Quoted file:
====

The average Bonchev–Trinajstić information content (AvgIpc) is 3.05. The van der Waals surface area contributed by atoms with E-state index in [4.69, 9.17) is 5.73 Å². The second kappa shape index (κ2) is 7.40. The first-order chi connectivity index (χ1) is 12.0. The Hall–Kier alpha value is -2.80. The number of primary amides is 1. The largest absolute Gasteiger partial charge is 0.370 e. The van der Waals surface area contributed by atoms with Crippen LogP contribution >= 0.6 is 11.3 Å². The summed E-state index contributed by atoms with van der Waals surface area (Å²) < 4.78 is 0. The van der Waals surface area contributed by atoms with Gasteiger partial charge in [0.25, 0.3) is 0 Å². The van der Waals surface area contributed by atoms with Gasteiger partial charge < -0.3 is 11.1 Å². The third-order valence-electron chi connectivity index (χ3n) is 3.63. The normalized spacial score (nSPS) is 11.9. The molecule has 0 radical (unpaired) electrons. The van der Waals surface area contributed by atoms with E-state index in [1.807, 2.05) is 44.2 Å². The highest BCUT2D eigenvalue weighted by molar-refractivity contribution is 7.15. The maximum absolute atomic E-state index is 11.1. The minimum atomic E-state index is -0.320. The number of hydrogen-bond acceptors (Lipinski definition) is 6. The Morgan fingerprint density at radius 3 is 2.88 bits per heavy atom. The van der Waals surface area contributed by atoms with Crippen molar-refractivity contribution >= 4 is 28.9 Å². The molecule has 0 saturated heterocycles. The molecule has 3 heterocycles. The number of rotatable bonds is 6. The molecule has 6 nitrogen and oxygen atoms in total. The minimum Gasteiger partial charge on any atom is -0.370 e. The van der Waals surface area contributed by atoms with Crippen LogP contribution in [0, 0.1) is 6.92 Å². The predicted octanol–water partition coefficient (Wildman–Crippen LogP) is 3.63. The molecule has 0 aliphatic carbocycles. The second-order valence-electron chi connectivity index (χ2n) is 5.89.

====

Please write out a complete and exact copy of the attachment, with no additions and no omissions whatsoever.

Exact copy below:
The average Bonchev–Trinajstić information content (AvgIpc) is 3.05. The van der Waals surface area contributed by atoms with E-state index in [4.69, 9.17) is 5.73 Å². The second kappa shape index (κ2) is 7.40. The first-order chi connectivity index (χ1) is 12.0. The Hall–Kier alpha value is -2.80. The number of primary amides is 1. The largest absolute Gasteiger partial charge is 0.370 e. The van der Waals surface area contributed by atoms with Crippen LogP contribution >= 0.6 is 11.3 Å². The summed E-state index contributed by atoms with van der Waals surface area (Å²) < 4.78 is 0. The van der Waals surface area contributed by atoms with Gasteiger partial charge in [0.25, 0.3) is 0 Å². The van der Waals surface area contributed by atoms with Gasteiger partial charge < -0.3 is 11.1 Å². The third-order valence-electron chi connectivity index (χ3n) is 3.63. The normalized spacial score (nSPS) is 11.9. The molecule has 0 radical (unpaired) electrons. The van der Waals surface area contributed by atoms with E-state index in [1.807, 2.05) is 44.2 Å². The highest BCUT2D eigenvalue weighted by molar-refractivity contribution is 7.15. The maximum absolute atomic E-state index is 11.1. The minimum atomic E-state index is -0.320. The number of hydrogen-bond acceptors (Lipinski definition) is 6. The Morgan fingerprint density at radius 3 is 2.88 bits per heavy atom. The van der Waals surface area contributed by atoms with Crippen molar-refractivity contribution >= 4 is 28.9 Å². The molecule has 0 saturated heterocycles. The molecule has 3 heterocycles. The number of rotatable bonds is 6. The molecule has 6 nitrogen and oxygen atoms in total. The minimum Gasteiger partial charge on any atom is -0.370 e. The van der Waals surface area contributed by atoms with Crippen LogP contribution in [0, 0.1) is 6.92 Å². The predicted octanol–water partition coefficient (Wildman–Crippen LogP) is 3.63. The molecule has 0 aliphatic carbocycles. The second-order valence-electron chi connectivity index (χ2n) is 5.89.